Fat ,%

2.69 0.16

2.56 0.15

NS

Ash, %

0.97 0.05

0.96 0.09

NS

Sacroplasmic proteins, %

6.01 0.09

5.77 0.35

NS

Myofibrillar proteins, %

11.8 0.17

11.9 0.12

NS

NPN, %

0.45 0.01

0.45 0.01

NS

pH

5.64 0.11

5.61 0.15

NS

Color:

 

 

NS

L

32.8 1.13

32.3 1.45

NS

a

17.7 1.05

17.33 0.84

NS

b

6.39 0.81

6.34 0.58

NS

Water holding capacity *

2.76 0.14

2.88 0.15

NS

Cooking loss

34.7 0.38

34.3 0.49

NS

1           %: Percent of fresh muscle weight

2           * Higher value indicated lower water holding capacity


Slight increased percentages of fat and sacroplasmic proteins and  color co-coordinates lightness (L), redness (a) and yellowness (b) were found in the meat from ad libitum fed bulls. Water holing capacity was slightly  superior and cooking loss was lower in the meat from ad libitum fed bulls. Lawrie (1990) indicated that water holding capacity increased with increase of fatness. Here ad libitum fed bulls had more muscular fat than restricted fed bulls. Murphy and Loerch (1994) reported a linear decrease in carcass ether extract and in carcass protein when cattle were fed at 100, 90 or 80% of ad libitum. While Knoblich et al (1997) reported that there were no difference in ether extract percentage, carcass protein or water due to finishing system.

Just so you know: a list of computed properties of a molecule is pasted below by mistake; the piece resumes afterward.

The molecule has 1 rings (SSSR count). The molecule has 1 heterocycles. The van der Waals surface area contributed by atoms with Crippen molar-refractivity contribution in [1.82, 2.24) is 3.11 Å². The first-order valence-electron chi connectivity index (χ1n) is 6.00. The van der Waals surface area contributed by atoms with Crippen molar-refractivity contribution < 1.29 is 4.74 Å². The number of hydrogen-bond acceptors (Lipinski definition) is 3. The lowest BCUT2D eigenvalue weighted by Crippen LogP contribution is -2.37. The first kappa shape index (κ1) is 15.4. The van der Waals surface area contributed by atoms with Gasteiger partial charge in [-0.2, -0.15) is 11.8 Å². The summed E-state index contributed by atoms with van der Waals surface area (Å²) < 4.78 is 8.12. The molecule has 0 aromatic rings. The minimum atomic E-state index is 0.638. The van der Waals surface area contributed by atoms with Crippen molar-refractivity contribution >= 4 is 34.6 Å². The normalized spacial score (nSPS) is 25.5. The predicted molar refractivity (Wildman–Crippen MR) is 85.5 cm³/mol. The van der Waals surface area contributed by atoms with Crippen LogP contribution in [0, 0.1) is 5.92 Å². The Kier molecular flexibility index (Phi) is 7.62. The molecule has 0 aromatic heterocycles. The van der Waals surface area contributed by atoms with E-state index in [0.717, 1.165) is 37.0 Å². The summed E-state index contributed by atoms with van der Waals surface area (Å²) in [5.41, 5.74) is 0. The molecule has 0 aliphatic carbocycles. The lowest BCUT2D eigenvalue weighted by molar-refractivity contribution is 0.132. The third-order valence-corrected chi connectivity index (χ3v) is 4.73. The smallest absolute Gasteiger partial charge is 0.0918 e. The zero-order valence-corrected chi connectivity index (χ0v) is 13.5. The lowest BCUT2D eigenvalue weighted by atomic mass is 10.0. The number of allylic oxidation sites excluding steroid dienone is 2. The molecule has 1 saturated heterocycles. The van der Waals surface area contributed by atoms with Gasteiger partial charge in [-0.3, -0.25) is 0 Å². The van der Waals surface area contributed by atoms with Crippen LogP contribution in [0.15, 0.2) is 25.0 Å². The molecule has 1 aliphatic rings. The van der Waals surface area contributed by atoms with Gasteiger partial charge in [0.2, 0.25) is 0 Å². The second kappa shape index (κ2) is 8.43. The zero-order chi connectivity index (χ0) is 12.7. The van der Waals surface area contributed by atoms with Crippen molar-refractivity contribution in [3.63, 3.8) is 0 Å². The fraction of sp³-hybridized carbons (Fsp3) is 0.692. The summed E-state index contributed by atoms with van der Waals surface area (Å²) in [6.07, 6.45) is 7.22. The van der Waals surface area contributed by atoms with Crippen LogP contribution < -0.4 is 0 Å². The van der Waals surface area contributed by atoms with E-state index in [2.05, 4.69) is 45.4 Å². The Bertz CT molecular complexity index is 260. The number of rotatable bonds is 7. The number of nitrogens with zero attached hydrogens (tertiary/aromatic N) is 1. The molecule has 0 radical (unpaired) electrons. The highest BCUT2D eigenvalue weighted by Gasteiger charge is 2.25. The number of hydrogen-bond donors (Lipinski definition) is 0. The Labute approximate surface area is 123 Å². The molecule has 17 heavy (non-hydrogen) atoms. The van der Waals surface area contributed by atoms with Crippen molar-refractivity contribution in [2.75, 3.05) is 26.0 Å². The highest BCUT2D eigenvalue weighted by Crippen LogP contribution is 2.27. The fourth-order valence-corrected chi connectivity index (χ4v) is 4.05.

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Received 11 January 2009; Accepted 3 December 2009; Published 7 February 2010